In the American hardboiled tradition, the hero is singular in a second sense: the city-dwelling private eye is a loner by temperament, fiercely independent though perhaps down on his heels, caustic in speech, wounded but game. The wisecracking detective is the cynic as "ferocious romantic" (in Raymond Chandler’s self-description). The death of Miles Archer, Sam Spade’s partner, at the beginning of Dashiell Hammett’s The Maltese Falcon establishes a precondition for the whole hard-boiled genre. The sleuth’s potential Watson is dead and more or less forgotten from the start (though who killed Archer is the book’s one formal problem of detection). No, the hardboiled detective can be accompanied by no one. He is a martyr to Emersonian self-reliance, a tough guy with a flair for demotic poetry attracted to women who are bad for him: assorted femmes fatales in whom the Freudian connection between eros and thanatos is made explicit.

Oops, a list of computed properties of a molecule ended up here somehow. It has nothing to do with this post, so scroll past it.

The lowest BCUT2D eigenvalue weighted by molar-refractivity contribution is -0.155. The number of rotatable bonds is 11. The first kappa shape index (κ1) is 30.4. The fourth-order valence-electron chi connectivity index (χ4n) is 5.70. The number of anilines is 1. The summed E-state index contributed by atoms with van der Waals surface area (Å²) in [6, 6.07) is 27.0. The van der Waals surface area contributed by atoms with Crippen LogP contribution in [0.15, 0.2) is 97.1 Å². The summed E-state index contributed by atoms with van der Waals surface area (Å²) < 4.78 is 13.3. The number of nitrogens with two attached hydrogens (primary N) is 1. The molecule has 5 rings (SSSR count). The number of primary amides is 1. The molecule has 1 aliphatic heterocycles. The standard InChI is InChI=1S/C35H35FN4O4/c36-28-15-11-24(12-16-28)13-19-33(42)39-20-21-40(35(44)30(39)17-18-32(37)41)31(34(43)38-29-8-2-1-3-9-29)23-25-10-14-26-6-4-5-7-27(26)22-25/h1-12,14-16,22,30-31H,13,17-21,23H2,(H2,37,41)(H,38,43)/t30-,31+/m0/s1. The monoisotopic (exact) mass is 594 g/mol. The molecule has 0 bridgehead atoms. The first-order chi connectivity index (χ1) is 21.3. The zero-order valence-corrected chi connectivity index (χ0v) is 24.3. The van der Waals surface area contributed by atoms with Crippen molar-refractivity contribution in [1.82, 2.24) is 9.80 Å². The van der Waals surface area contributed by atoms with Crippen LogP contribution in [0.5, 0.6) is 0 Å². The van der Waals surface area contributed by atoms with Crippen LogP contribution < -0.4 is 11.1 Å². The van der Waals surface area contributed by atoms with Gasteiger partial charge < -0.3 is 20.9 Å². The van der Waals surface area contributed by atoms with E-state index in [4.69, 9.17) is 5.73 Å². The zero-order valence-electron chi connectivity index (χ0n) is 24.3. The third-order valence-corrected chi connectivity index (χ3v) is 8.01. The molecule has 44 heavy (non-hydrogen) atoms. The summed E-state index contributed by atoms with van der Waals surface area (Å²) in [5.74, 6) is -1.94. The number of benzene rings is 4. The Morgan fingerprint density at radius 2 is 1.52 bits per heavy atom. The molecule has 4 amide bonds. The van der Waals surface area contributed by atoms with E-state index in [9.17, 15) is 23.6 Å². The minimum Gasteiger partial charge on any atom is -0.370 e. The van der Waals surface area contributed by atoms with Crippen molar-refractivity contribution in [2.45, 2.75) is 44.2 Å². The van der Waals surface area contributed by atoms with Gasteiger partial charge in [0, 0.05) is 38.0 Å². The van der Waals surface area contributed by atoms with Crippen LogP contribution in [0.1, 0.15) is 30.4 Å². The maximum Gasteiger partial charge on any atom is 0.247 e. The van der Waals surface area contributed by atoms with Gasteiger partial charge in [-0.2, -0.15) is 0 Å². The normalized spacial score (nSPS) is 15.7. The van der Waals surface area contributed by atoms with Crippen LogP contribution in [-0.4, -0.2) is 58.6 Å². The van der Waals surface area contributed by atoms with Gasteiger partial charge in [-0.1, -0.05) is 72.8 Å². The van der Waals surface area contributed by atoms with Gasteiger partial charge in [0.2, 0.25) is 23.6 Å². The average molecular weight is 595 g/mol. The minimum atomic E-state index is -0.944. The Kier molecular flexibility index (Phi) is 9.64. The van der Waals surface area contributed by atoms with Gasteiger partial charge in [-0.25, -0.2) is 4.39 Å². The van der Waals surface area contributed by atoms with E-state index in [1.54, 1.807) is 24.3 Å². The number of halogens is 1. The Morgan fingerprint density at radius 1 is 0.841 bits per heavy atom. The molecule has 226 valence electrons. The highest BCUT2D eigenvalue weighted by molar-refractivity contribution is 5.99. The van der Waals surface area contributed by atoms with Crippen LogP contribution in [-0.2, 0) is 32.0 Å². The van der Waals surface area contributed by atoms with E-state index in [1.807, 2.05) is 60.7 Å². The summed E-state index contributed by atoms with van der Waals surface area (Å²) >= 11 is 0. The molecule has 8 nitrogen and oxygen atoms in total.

The setting of Hammett’s Red Harvest (1929)–"Personville," pronounced "Poisonville"–suggests the generalized allegorical locale that attracted Hammett and his followers: a place where the private eye can function as a kind of catalyst for violent change. With his aloof self-reliance, the hardboiled sleuth in his trenchcoat and gray fedora resembles the lone, no-nonsense lawman played by Gary Cooper or James Stewart in Westerns. He is proof that violence is needed to contain violence and that one just man will prevail over the corrupt mob and timorous crowd. An insubordinate cuss, he knows that insubordination becomes an admirable trait in an age when the torturer’s first line of defense is that he was merely following orders. His alliances are temporary and grounded in deep suspicion; he can count on no one, least of all the client who’s footing the bill. In a tight spot he is rarely at a loss for words. Told that he has an answer for everything, Sam Spade retorts, "What do you want me to do, learn to stutter?"